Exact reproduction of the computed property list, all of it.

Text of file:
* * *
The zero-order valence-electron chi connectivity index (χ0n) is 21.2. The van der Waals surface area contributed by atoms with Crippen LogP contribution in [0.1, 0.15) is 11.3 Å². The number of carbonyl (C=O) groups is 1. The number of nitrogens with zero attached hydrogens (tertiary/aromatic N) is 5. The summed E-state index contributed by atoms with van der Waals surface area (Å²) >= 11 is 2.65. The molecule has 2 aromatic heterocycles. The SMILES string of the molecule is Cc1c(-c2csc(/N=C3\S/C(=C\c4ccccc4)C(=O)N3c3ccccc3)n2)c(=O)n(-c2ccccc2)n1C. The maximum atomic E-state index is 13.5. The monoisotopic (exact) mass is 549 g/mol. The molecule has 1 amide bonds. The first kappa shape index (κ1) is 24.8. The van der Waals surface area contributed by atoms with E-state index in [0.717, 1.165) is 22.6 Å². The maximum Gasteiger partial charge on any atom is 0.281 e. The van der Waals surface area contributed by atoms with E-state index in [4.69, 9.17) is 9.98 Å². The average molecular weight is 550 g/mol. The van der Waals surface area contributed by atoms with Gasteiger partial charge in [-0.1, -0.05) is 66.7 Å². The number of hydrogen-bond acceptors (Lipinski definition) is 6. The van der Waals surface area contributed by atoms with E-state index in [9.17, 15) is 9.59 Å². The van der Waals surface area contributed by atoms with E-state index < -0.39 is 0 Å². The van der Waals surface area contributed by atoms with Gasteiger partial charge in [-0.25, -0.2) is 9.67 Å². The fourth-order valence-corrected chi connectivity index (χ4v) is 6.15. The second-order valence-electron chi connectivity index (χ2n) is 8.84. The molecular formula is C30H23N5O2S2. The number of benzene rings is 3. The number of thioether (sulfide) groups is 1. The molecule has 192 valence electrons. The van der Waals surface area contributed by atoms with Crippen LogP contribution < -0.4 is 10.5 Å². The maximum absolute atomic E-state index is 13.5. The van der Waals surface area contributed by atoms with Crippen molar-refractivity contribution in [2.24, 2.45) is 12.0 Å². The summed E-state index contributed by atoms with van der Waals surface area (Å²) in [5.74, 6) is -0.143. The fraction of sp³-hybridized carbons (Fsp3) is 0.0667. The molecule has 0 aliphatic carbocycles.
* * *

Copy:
The zero-order valence-electron chi connectivity index (χ0n) is 21.2. The van der Waals surface area contributed by atoms with Crippen LogP contribution in [0.1, 0.15) is 11.3 Å². The number of carbonyl (C=O) groups is 1. The number of nitrogens with zero attached hydrogens (tertiary/aromatic N) is 5. The summed E-state index contributed by atoms with van der Waals surface area (Å²) >= 11 is 2.65. The molecule has 2 aromatic heterocycles. The SMILES string of the molecule is Cc1c(-c2csc(/N=C3\S/C(=C\c4ccccc4)C(=O)N3c3ccccc3)n2)c(=O)n(-c2ccccc2)n1C. The maximum atomic E-state index is 13.5. The monoisotopic (exact) mass is 549 g/mol. The molecule has 1 amide bonds. The first kappa shape index (κ1) is 24.8. The van der Waals surface area contributed by atoms with E-state index in [0.717, 1.165) is 22.6 Å². The maximum Gasteiger partial charge on any atom is 0.281 e. The van der Waals surface area contributed by atoms with E-state index in [4.69, 9.17) is 9.98 Å². The average molecular weight is 550 g/mol. The van der Waals surface area contributed by atoms with Gasteiger partial charge in [-0.1, -0.05) is 66.7 Å². The number of hydrogen-bond acceptors (Lipinski definition) is 6. The van der Waals surface area contributed by atoms with E-state index in [9.17, 15) is 9.59 Å². The van der Waals surface area contributed by atoms with E-state index < -0.39 is 0 Å². The van der Waals surface area contributed by atoms with Gasteiger partial charge in [-0.25, -0.2) is 9.67 Å². The fourth-order valence-corrected chi connectivity index (χ4v) is 6.15. The second-order valence-electron chi connectivity index (χ2n) is 8.84. The molecular formula is C30H23N5O2S2. The number of benzene rings is 3. The number of thioether (sulfide) groups is 1. The molecule has 192 valence electrons. The van der Waals surface area contributed by atoms with Crippen LogP contribution < -0.4 is 10.5 Å². The maximum absolute atomic E-state index is 13.5. The van der Waals surface area contributed by atoms with Crippen molar-refractivity contribution in [2.24, 2.45) is 12.0 Å². The summed E-state index contributed by atoms with van der Waals surface area (Å²) in [5.74, 6) is -0.143. The fraction of sp³-hybridized carbons (Fsp3) is 0.0667. The molecule has 0 aliphatic carbocycles.